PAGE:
Author: John Bishop Ballem Q.C.*
Published: June 1991
International Institutions and Rules
Practice and Procedure
Description: The cases arbitrated under the auspices of the ICC International Court of Arbitration (the “Court”) herein discussed have been described as the first examples of “fast-track” procedure on the international arbitration scene. To this participant, at least, they could more aptly be described as “warp-speed” arbitration. The first intimation that I had of the remarkably compressed timetable was on December 20, 1991, when I received a communication from the Secretariat of the Court that the parties had stipulated to extend the deadline for rendering of the award to January 8, 1992. Not having been apprised of the time limits specified in the contract, I was about to contact the Secretariat and suggest that they had mistakenly inserted the wrong year and that the reference to January 8, 1992 perhaps should be January 8, 1993. I then received a phone call from the newly-appointed Chairman, Professor Hans Smit, who confirmed not only that the tribunal was indeed expected to come up with an award by January 8, 1992, but that the tribunal’s draft award would have to be in the hands of the Court in Paris for its next session on January 7, 1992.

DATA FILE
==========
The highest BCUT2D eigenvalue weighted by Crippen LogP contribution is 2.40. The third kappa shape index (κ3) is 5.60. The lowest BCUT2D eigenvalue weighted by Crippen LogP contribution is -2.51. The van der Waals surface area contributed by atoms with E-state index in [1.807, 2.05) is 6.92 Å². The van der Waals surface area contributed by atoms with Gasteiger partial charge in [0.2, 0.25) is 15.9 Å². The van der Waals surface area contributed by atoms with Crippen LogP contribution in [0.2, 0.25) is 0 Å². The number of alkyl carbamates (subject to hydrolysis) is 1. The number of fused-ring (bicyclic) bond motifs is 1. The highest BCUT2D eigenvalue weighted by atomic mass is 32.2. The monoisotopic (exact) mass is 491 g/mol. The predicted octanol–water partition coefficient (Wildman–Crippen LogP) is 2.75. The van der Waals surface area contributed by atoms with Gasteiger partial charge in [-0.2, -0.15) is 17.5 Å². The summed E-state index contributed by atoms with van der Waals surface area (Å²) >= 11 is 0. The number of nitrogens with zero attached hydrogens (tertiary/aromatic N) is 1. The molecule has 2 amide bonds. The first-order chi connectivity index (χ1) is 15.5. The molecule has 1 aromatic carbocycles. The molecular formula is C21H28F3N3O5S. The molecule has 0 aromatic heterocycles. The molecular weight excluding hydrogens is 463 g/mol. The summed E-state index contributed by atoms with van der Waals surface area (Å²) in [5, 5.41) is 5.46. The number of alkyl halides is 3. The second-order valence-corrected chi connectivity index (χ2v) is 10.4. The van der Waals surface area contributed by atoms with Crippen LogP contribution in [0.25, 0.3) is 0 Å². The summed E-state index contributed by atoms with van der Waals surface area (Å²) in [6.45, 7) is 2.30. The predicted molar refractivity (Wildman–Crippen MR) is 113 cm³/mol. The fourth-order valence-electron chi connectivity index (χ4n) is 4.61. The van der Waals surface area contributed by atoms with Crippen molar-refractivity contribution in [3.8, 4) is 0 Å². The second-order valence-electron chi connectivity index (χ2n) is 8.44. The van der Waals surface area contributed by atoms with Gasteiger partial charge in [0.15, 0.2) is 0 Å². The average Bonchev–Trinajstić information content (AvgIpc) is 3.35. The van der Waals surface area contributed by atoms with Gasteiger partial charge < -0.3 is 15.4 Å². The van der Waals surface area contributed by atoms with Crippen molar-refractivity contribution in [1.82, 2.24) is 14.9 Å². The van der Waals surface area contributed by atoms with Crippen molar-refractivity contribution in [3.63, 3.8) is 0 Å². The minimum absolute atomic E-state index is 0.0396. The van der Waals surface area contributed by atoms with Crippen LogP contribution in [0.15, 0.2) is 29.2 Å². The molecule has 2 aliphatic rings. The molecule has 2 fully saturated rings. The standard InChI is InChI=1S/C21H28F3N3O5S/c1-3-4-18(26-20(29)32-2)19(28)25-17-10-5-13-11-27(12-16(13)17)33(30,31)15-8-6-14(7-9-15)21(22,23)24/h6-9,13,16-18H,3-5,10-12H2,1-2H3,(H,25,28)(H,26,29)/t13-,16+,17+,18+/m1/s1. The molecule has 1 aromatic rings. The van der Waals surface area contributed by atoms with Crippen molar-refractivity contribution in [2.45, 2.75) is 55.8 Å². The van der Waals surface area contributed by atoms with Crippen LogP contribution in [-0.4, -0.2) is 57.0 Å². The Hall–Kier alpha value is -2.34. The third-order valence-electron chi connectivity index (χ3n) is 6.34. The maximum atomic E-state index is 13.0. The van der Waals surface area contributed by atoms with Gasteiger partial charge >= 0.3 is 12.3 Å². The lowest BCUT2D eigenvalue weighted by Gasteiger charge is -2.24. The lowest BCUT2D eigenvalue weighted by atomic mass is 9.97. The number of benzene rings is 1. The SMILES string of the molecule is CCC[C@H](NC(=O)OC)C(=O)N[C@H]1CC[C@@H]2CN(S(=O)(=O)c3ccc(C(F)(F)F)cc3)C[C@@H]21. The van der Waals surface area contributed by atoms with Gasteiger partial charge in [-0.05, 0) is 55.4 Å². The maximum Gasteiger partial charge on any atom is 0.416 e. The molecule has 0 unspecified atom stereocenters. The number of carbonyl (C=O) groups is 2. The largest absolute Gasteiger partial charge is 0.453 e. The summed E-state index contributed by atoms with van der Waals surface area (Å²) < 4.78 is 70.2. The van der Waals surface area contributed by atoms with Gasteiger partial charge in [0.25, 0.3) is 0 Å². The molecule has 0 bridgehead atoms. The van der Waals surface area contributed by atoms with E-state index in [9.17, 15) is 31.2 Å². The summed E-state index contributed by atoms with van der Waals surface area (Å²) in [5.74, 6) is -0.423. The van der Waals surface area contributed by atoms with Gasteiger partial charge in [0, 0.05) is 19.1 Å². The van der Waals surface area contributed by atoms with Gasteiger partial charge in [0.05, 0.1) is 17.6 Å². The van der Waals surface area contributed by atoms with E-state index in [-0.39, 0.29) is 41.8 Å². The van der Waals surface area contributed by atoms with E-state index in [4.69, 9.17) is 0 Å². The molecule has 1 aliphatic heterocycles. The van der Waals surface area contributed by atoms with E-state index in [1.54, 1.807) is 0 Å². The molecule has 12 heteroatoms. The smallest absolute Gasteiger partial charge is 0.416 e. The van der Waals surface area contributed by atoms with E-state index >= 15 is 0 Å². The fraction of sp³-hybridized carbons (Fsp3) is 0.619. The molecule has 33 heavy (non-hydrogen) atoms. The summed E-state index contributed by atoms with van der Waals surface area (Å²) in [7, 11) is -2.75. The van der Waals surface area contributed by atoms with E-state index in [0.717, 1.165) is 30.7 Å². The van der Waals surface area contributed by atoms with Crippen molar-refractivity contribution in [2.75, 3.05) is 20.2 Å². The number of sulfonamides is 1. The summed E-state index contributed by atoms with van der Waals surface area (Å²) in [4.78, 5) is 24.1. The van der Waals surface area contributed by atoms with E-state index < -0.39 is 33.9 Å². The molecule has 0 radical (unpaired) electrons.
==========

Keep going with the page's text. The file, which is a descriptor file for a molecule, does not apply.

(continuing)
This was a formidable task indeed, and was further complicated by the upcoming holiday season. I spent much of Christmas day on the telephone and celebrated New Year’s day on an airplane en route to the arbitration. Despite some initial misgivings about whether it was possible, under the circumstances, to have a full and adequate hearing of the dispute, at the end of the day I was satisfied that the relevant issues had been raised and considered and that the parties had been able to make their positions and arguments fully known to the tribunal.
*Senior partner in the law firm of Ballem McDill MacInnes Eden, Calgary, Alberta, Canada. The author was a member of the arbitral tribunal in the cases discussed herein.